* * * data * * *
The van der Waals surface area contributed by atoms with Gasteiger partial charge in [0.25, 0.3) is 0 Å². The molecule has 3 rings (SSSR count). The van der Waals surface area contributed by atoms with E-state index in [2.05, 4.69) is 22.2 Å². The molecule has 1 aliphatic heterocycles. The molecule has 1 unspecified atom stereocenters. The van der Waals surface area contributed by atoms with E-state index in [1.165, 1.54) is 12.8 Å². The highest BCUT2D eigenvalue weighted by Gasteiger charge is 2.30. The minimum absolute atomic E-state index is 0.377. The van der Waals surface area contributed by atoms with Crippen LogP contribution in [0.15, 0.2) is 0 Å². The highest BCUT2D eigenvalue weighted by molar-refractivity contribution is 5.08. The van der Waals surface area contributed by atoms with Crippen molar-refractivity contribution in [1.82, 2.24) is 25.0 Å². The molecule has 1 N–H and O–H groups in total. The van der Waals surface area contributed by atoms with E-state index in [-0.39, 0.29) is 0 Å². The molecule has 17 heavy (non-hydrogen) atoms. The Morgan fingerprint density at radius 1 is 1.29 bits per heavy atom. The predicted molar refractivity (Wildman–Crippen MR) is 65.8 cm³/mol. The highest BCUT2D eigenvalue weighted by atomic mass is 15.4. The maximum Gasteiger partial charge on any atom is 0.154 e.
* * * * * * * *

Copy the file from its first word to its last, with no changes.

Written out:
The van der Waals surface area contributed by atoms with Gasteiger partial charge in [0.25, 0.3) is 0 Å². The molecule has 3 rings (SSSR count). The van der Waals surface area contributed by atoms with E-state index in [2.05, 4.69) is 22.2 Å². The molecule has 1 aliphatic heterocycles. The molecule has 1 unspecified atom stereocenters. The van der Waals surface area contributed by atoms with E-state index in [1.165, 1.54) is 12.8 Å². The highest BCUT2D eigenvalue weighted by Gasteiger charge is 2.30. The minimum absolute atomic E-state index is 0.377. The van der Waals surface area contributed by atoms with Crippen LogP contribution in [0.15, 0.2) is 0 Å². The highest BCUT2D eigenvalue weighted by molar-refractivity contribution is 5.08. The van der Waals surface area contributed by atoms with Crippen molar-refractivity contribution in [1.82, 2.24) is 25.0 Å². The molecule has 1 N–H and O–H groups in total. The van der Waals surface area contributed by atoms with E-state index in [-0.39, 0.29) is 0 Å². The molecule has 17 heavy (non-hydrogen) atoms. The Morgan fingerprint density at radius 1 is 1.29 bits per heavy atom. The predicted molar refractivity (Wildman–Crippen MR) is 65.8 cm³/mol. The highest BCUT2D eigenvalue weighted by atomic mass is 15.4. The maximum Gasteiger partial charge on any atom is 0.154 e.